Researchers at University Saarland in Germany have made use of a nitinol, to power a prosthetic hand in an entirely new way.
Naval Ordnance Laboratory in the 1950's developed nitinol, an alloy of nickel and titanium. It has been widely used in medical devices because of its extreme shape memory property.
The nickel-titanium allows coronary stents to pop open once delivered through a very narrow catheter.
The prosthesis has bundles of Nitinol wires, running through its interior each about the width of human hair.
The wires have a predefined shape that they like to be in, but when electricity is run through them, the wires loosen and the arm moves. Stopping the flow of current returns the metal wires to their original position. There are no motors, pulleys, or many other mechanical components found in existing prostheses.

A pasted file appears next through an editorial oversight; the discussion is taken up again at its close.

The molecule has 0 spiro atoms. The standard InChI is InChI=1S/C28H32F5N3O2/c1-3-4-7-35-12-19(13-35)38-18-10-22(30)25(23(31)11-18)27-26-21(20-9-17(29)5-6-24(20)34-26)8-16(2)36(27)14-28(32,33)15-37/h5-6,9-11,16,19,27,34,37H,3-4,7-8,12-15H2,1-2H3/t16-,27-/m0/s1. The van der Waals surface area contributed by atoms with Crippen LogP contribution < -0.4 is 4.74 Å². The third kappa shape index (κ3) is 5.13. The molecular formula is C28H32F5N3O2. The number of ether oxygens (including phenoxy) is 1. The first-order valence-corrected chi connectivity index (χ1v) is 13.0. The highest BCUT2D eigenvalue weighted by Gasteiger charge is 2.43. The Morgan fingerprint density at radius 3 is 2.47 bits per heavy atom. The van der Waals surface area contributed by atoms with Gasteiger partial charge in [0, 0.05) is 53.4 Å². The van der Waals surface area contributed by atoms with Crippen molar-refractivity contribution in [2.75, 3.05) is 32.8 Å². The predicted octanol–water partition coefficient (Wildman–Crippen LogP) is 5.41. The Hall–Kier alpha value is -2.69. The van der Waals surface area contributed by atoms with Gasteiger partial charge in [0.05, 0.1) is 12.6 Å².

The nerve bundle can rapidly contract and relax while exerting a high tensile force and lets the designers create new designs.
"The reason for this behaviour is the rapid cooling that is possible because lots of individual wires present a greater surface area through which heat can be dissipated. Unlike a single thick wire, a bundle of very fine wires can undergo rapid contractions and extensions equivalent to those observed in human muscles. As a result, we are able to achieve fast and smooth finger movements," explains Filomena Simone, an engineer who is working on the prototype of the artificial hand.